Disc-overing Disc Drives
written by Geoff Jones / SUC/UK
Source: SUC-magazine June 1986, Volume 5, Number 3, pp. 36 - 39
Sharp Users Club - MZ-80K Section - Disk Drive Secrets / 01
The MZ-80K drives are double-sided, single-density, 35 tracks per side. This differs from the industry norm of 40 tracks per side, even though the Sharp drives are Shugart compatible. By this I mean that they can in fact be plugged into almost any computer that uses a Shugart type interface, because the 34-way ribbon cable connector at the rear of the drives is pin-compatible with the Shugart industry standard. I use my Sharp drives for both my MZ-80K and my BBC computer ( sorry to mention that, but I craved for hi-res colour graphics ).
Double-sided means that there are tracks on each side of the disc; 35 on each side in this case, though to the software they are referred to as tracks 0 to 69. Each track is made up of 16 sectors. Single-density means that each of these 16 sectors is 128 bytes long ( double-density would mean that each sector would be 256 bytes long ). The Sharp drives cannot be converted to 40-track on the MZ-80K, as the mechanical bits and pieces inside the drive will move too far. This is because the floppy-disc controller chip and its associated worm drive move the head too far between tracks. I found this out when I had my drives connected to the BBC and tried to format a disc with 40 tracks; the result was horrible grinding noises!! I now use discs formatted to 35 tracks per side on my BBC.
The discs rotate at approximately 300 r.p.m. and when switched on by the software are given about half a second to get up to speed. The heads are lowered onto the discs whenever the drives are started, but only if the drive doors are shut, as the heads are mechanically interlocked with the doors.
In any read or write operation the heads are always driven to the track 0 position to start with; this position is detected by a switch, to enable an accurate starting-point to be set on each occasion. The software then sends the head to the required track. The floppy-disc controller then looks for the index hole that is punched through the disc to obtain an accurate reading for locating the sectors, and then counts up to the sector required.
The format of the discs, that is where the tracks are on the disc and where each sector is located, is determined by the initialization program supplied with the master disc. This program tells the floppy-disc controller to write markers on the disc to number the sectors 00 - 0FH. The tracks are numbered by hardware, as track 0 is at the outside edge of the slot visible in the black protective cover, and track 35 is at the inside edge of this slot; each track is 1 or 2 steps of the motor apart.
The user program space is thus ( 55 tracks ) * ( 16 sectors ) * ( 128 bytes ), which gives a theoretical 112,640 bytes on the master disc. On a slave disc, as there is no Disc Basic, tracks are free from 4 upwards, giving 66 * 16 * 128 or 135,168 theoretical bytes. Both these figures are very slightly reduced in practice by the fact that 2 bytes of each sector are used to store the track and sector number of that particular sector.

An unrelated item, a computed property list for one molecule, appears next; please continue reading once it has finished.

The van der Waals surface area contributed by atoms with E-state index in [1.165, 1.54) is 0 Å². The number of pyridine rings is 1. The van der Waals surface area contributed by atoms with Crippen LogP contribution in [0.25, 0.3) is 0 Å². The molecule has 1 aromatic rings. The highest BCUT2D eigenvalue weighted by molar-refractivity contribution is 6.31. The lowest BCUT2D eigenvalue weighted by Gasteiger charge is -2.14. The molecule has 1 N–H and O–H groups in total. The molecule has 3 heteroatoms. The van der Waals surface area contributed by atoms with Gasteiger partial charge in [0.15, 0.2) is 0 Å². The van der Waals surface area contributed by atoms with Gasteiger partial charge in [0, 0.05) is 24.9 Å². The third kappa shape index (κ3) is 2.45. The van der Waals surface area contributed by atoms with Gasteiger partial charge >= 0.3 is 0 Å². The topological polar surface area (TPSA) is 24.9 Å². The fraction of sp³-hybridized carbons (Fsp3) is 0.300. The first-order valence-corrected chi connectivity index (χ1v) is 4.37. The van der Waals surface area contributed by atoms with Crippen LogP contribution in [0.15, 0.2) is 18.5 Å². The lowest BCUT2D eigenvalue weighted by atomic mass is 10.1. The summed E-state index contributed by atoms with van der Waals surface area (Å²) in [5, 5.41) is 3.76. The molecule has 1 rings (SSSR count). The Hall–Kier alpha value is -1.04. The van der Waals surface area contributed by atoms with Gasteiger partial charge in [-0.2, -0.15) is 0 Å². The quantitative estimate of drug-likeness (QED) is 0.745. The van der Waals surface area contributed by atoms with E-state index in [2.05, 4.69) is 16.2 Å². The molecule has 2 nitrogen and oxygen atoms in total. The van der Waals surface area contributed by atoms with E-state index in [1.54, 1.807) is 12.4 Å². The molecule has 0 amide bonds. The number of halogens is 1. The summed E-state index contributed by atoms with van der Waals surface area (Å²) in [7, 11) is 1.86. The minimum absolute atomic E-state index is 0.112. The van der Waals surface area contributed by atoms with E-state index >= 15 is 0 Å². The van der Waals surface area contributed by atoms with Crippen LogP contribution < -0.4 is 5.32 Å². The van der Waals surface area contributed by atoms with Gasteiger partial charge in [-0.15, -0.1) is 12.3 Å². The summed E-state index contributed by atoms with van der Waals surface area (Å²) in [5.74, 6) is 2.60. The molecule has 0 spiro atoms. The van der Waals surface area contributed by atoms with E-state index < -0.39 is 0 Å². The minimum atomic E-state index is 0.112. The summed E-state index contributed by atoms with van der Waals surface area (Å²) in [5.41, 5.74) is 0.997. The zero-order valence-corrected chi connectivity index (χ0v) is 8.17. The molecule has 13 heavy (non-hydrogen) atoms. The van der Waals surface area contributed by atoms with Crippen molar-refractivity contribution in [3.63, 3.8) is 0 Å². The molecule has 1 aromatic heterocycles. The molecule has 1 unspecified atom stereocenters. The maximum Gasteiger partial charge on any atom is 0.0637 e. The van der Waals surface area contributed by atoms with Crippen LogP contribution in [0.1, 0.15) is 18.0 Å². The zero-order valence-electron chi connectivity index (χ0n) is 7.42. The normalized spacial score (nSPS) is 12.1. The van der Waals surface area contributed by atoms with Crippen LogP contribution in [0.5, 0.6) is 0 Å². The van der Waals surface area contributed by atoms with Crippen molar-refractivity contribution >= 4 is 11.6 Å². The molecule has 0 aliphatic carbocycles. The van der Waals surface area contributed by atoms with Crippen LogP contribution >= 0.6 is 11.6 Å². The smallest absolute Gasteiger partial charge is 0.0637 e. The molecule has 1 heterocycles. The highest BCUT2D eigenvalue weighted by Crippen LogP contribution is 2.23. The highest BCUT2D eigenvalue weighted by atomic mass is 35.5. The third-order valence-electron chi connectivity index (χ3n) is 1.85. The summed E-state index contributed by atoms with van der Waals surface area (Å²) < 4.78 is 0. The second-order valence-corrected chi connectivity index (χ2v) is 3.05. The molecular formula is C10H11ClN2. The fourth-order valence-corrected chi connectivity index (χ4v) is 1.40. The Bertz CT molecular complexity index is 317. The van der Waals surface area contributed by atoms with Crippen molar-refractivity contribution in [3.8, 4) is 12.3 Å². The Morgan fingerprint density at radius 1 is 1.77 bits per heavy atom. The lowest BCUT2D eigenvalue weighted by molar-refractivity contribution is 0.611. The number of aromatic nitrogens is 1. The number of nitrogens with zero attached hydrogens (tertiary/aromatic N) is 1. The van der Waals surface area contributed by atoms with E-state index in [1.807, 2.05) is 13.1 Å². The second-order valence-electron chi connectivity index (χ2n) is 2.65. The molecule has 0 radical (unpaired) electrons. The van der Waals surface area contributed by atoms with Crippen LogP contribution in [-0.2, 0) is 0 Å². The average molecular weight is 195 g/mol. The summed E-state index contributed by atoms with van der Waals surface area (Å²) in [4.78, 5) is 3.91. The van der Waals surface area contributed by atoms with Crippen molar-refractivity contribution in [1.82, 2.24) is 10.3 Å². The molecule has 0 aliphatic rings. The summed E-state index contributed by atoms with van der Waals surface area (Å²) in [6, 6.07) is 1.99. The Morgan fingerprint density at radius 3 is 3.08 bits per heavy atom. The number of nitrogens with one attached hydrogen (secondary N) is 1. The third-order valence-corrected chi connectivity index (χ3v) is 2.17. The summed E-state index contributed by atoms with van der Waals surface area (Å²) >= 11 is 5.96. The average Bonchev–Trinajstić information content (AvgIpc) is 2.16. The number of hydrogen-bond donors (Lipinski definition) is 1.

The bootstrap loader program contained on track 0 makes a disc a master disc i.e. one that may be booted from the Monitor. When you respond to the BOOT DRIVE prompt on the screen, a jump to F000H is executed by the Monitor program. At this address is a ROM which is part of the disc drive interface card. The program contained in this ROM loads the track 0 program ( known as a bootstrap loader ) into memory locations 9800H upwards, and executes it; this program in turn decides which program on the disc is loaded and executed. On the Sharp master disc it is of course Disc Basic, which is loaded into 1200H upwards.
On the Directory tracks ( 1 - 3 ) there are 64 bytes allocated to each entry. The actual directory format is:-
A file is deleted from the directory by setting the file type byte to 00.
For those of you who like a little excitement in your lives, you can control the discs, without any fear of damage, by writing to the relevant I/O ports. I say without fear of damage because the hardware built into the disc drives and the floppy-disc controller card protect the disc at all times. The only thing that can go seriously wrong is that you might erase or write over a program on a disc in the drives at the time; so make sure you only experiment with duplicate or unwanted discs!! There is one other minor problem, which is not being able to switch the drives off; if this happens, switch off the power to the drives or the I/O box for a few seconds; this will reset the drives to normal working.
Controlling the drives accurately enough to maintain data reliability is a very complex feat of machine-code real-time programming, which means that the commands for actually controlling the drives through the I/O ports cannot be implemented in Basic, but must be done in Assembly language or machine-code direct. The Z80 has special commands for handling the input and output ports, namely IN and OUT. The MZ-80K uses 4 ports to access the floppy-disc drives, these are F8H, F9H, FAH, and FBH. For the brave amongst you here are the commands for switching the drives on and off, moving the heads, reading the floppy-disc-controller registers, and reading and writing to the discs:-
Most of these commands are used whenever you read or write to a disc;
its just a matter of using them in the correct order to perform
the desired function, and testing the registers to ensure that the disc
drive is ready to carry out the next step.